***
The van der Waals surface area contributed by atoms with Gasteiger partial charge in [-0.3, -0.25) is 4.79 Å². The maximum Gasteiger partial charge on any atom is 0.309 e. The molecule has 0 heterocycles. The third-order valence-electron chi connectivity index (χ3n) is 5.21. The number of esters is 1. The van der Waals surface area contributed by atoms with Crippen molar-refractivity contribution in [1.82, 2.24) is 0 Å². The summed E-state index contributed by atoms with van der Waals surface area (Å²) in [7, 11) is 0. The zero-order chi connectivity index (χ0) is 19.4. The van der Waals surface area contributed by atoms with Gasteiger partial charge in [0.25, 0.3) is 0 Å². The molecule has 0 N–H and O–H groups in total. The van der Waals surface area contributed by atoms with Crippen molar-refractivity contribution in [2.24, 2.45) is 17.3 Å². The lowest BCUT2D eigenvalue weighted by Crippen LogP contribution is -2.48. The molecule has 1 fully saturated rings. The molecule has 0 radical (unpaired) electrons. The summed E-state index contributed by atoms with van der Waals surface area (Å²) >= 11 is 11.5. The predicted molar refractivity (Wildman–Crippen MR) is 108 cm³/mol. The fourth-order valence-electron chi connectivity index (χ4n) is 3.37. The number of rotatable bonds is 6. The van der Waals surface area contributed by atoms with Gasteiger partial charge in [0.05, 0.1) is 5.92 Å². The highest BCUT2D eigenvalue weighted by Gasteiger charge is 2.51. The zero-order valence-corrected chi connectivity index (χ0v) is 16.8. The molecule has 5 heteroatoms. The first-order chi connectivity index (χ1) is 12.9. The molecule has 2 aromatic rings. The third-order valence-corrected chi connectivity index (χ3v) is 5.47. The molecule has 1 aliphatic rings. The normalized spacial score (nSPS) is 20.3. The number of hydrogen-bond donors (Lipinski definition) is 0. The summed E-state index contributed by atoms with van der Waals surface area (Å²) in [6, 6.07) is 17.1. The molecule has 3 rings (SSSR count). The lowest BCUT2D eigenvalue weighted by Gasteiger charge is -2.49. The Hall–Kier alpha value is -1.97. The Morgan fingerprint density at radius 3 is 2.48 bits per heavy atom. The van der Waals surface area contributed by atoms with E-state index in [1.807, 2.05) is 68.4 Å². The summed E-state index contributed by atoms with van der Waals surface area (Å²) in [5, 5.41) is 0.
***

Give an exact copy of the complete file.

The van der Waals surface area contributed by atoms with Gasteiger partial charge in [-0.3, -0.25) is 4.79 Å². The maximum Gasteiger partial charge on any atom is 0.309 e. The molecule has 0 heterocycles. The third-order valence-electron chi connectivity index (χ3n) is 5.21. The number of esters is 1. The van der Waals surface area contributed by atoms with Crippen molar-refractivity contribution in [1.82, 2.24) is 0 Å². The summed E-state index contributed by atoms with van der Waals surface area (Å²) in [7, 11) is 0. The zero-order chi connectivity index (χ0) is 19.4. The van der Waals surface area contributed by atoms with Gasteiger partial charge in [0.25, 0.3) is 0 Å². The molecule has 0 N–H and O–H groups in total. The van der Waals surface area contributed by atoms with Crippen molar-refractivity contribution in [2.24, 2.45) is 17.3 Å². The lowest BCUT2D eigenvalue weighted by Crippen LogP contribution is -2.48. The molecule has 1 fully saturated rings. The molecule has 0 radical (unpaired) electrons. The summed E-state index contributed by atoms with van der Waals surface area (Å²) >= 11 is 11.5. The predicted molar refractivity (Wildman–Crippen MR) is 108 cm³/mol. The fourth-order valence-electron chi connectivity index (χ4n) is 3.37. The number of rotatable bonds is 6. The van der Waals surface area contributed by atoms with Gasteiger partial charge in [0.05, 0.1) is 5.92 Å². The highest BCUT2D eigenvalue weighted by Gasteiger charge is 2.51. The zero-order valence-corrected chi connectivity index (χ0v) is 16.8. The molecule has 5 heteroatoms. The first-order chi connectivity index (χ1) is 12.9. The molecule has 2 aromatic rings. The third-order valence-corrected chi connectivity index (χ3v) is 5.47. The molecule has 1 aliphatic rings. The normalized spacial score (nSPS) is 20.3. The number of hydrogen-bond donors (Lipinski definition) is 0. The summed E-state index contributed by atoms with van der Waals surface area (Å²) in [6, 6.07) is 17.1. The molecule has 3 rings (SSSR count). The lowest BCUT2D eigenvalue weighted by Gasteiger charge is -2.49. The Hall–Kier alpha value is -1.97. The Morgan fingerprint density at radius 3 is 2.48 bits per heavy atom. The van der Waals surface area contributed by atoms with E-state index in [1.807, 2.05) is 68.4 Å². The summed E-state index contributed by atoms with van der Waals surface area (Å²) in [5, 5.41) is 0.